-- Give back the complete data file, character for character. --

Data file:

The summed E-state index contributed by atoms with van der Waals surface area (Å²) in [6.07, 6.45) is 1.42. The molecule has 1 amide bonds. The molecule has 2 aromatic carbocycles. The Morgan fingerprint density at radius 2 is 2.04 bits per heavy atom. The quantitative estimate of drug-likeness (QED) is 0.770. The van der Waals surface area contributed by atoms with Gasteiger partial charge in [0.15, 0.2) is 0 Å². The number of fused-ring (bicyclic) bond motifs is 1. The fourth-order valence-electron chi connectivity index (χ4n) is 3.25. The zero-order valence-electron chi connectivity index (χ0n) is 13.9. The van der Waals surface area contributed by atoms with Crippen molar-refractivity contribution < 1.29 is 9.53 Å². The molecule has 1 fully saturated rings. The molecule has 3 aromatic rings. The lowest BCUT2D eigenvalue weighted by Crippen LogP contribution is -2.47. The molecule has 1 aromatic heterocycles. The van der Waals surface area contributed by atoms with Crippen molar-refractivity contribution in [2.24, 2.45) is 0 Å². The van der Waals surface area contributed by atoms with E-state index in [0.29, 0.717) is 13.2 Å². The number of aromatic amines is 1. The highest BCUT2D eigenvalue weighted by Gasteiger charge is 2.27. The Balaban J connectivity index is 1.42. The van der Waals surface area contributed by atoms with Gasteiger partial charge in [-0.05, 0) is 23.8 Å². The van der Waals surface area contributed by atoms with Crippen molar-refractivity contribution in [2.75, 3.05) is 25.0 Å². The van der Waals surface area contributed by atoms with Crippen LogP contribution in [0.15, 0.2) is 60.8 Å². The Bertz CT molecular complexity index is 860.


The summed E-state index contributed by atoms with van der Waals surface area (Å²) in [6.07, 6.45) is 1.42. The molecule has 1 amide bonds. The molecule has 2 aromatic carbocycles. The Morgan fingerprint density at radius 2 is 2.04 bits per heavy atom. The quantitative estimate of drug-likeness (QED) is 0.770. The van der Waals surface area contributed by atoms with Gasteiger partial charge in [0.15, 0.2) is 0 Å². The number of fused-ring (bicyclic) bond motifs is 1. The fourth-order valence-electron chi connectivity index (χ4n) is 3.25. The zero-order valence-electron chi connectivity index (χ0n) is 13.9. The van der Waals surface area contributed by atoms with Crippen molar-refractivity contribution < 1.29 is 9.53 Å². The molecule has 1 fully saturated rings. The molecule has 3 aromatic rings. The lowest BCUT2D eigenvalue weighted by Crippen LogP contribution is -2.47. The molecule has 1 aromatic heterocycles. The van der Waals surface area contributed by atoms with Crippen molar-refractivity contribution in [2.24, 2.45) is 0 Å². The van der Waals surface area contributed by atoms with E-state index in [0.29, 0.717) is 13.2 Å². The number of aromatic amines is 1. The highest BCUT2D eigenvalue weighted by Gasteiger charge is 2.27. The Balaban J connectivity index is 1.42. The van der Waals surface area contributed by atoms with Gasteiger partial charge in [-0.05, 0) is 23.8 Å². The van der Waals surface area contributed by atoms with Crippen molar-refractivity contribution in [2.75, 3.05) is 25.0 Å². The van der Waals surface area contributed by atoms with Crippen LogP contribution in [0.15, 0.2) is 60.8 Å². The Bertz CT molecular complexity index is 860.